Origin: Blend from the Kyoto and Kyushu regions, Japan
Price: $21.95 (110 grams)
If you have never tried Fukamushi Sencha, I highly recommend it. "Fukamushi" refers to the deeper (longer) steaming that this type of tea undergoes during processing. (See this page for more details on Japanese green tea processing.) The deeper steaming results in, admittedly, an uglier looking tea, with many small particles and fewer whole leaves.
The taste and color of the infusion, however, is far more positively affected. The taste is much richer and more full-bodied than most Japanese greens, and the color is a striking emerald green. It retains the classic marine notes (I hesitate to say they remind me of seafood, but they do, only not in a fishy way if that makes any sense) and vegetal taste of quality Japanese greens, and depending on steeping conditions, this fukamushi sencha even has a bit of sweetness.
The liquor may have a higher level of particulate than most teas as a result of the deeper steaming, but I actually like having those little bits floating around. It really depends on how fine your strainer is, though. You may only have a few particles with a fine mesh or your tea may be quite cloudy with a looser strainer.
Speaking of strainers, I recommend brewing this in a small pot, one serving at a time. I would NOT recommend a gaiwan for this tea. Though it would be handy to have the control and amount of heat retention a gaiwan offers, the leaves and particles are simply too small to filter with just a lid. I think the ideal brewing device is a Japanese kyuusu, such as the one shown here. One would expect that the Japanese would find the best way to brew their own tea, and they have. Look for my review of this kyuusu, coming soon.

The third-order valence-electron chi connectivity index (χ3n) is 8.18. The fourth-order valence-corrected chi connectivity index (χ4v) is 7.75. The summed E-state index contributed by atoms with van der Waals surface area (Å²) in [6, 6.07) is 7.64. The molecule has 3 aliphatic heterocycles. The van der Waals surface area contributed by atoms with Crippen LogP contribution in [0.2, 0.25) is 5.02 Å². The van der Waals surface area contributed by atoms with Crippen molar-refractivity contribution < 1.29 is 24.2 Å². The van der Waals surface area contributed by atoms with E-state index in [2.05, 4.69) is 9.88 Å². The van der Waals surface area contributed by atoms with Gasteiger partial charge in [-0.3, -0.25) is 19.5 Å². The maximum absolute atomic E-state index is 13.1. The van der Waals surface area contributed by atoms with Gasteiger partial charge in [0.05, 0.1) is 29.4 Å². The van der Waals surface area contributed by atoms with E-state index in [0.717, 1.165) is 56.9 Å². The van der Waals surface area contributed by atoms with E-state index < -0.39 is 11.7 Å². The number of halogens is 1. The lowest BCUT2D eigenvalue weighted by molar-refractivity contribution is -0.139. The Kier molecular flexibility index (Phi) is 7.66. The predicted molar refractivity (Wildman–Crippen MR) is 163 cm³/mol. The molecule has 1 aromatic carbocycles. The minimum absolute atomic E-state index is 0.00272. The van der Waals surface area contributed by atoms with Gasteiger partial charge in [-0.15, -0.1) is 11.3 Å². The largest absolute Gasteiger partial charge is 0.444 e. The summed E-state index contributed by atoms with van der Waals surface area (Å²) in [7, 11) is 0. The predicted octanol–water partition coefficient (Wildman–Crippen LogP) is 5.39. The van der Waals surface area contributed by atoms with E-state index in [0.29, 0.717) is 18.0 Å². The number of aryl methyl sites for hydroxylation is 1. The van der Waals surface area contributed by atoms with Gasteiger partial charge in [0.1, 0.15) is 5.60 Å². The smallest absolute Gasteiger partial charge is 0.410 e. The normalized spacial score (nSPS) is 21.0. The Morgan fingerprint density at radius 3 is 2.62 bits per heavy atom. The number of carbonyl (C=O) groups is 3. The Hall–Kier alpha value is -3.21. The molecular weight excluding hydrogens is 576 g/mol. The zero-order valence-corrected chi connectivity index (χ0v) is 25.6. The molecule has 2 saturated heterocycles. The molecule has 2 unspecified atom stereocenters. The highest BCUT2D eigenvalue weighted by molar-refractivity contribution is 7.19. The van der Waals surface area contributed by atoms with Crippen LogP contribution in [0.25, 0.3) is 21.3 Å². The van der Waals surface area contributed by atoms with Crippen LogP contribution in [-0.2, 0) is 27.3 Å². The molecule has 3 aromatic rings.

If you are in the market for Japanese green teas, either fukamushi sencha or any other, I highly recommend taking a look at the O-Cha.com website. Since they ship directly from Japan and nitrogen flush their teas, they arrive very fresh, unlike most other green teas purchased in the US or over the internet.
Overall, this tea gets a 9/10. The dry leaves are downright ugly, but the taste and color of the infusion are excellent.
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